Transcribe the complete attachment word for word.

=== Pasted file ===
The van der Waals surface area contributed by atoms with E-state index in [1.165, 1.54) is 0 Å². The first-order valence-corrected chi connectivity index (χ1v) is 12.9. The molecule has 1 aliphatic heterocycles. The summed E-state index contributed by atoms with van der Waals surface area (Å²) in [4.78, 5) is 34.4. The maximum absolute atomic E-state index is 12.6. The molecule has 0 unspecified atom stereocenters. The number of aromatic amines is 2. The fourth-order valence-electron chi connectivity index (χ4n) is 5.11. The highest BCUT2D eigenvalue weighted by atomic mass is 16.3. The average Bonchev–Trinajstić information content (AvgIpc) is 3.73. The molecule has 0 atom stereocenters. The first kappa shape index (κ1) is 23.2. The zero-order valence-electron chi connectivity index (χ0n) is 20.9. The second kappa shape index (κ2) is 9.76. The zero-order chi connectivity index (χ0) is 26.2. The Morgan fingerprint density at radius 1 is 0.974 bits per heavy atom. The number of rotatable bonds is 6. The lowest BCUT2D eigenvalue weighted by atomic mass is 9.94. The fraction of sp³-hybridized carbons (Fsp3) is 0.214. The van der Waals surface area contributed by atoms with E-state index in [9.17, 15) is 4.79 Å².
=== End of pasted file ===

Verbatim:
The van der Waals surface area contributed by atoms with E-state index in [1.165, 1.54) is 0 Å². The first-order valence-corrected chi connectivity index (χ1v) is 12.9. The molecule has 1 aliphatic heterocycles. The summed E-state index contributed by atoms with van der Waals surface area (Å²) in [4.78, 5) is 34.4. The maximum absolute atomic E-state index is 12.6. The molecule has 0 unspecified atom stereocenters. The number of aromatic amines is 2. The fourth-order valence-electron chi connectivity index (χ4n) is 5.11. The highest BCUT2D eigenvalue weighted by atomic mass is 16.3. The average Bonchev–Trinajstić information content (AvgIpc) is 3.73. The molecule has 0 atom stereocenters. The first kappa shape index (κ1) is 23.2. The zero-order valence-electron chi connectivity index (χ0n) is 20.9. The second kappa shape index (κ2) is 9.76. The zero-order chi connectivity index (χ0) is 26.2. The Morgan fingerprint density at radius 1 is 0.974 bits per heavy atom. The number of rotatable bonds is 6. The lowest BCUT2D eigenvalue weighted by atomic mass is 9.94. The fraction of sp³-hybridized carbons (Fsp3) is 0.214. The van der Waals surface area contributed by atoms with E-state index in [9.17, 15) is 4.79 Å².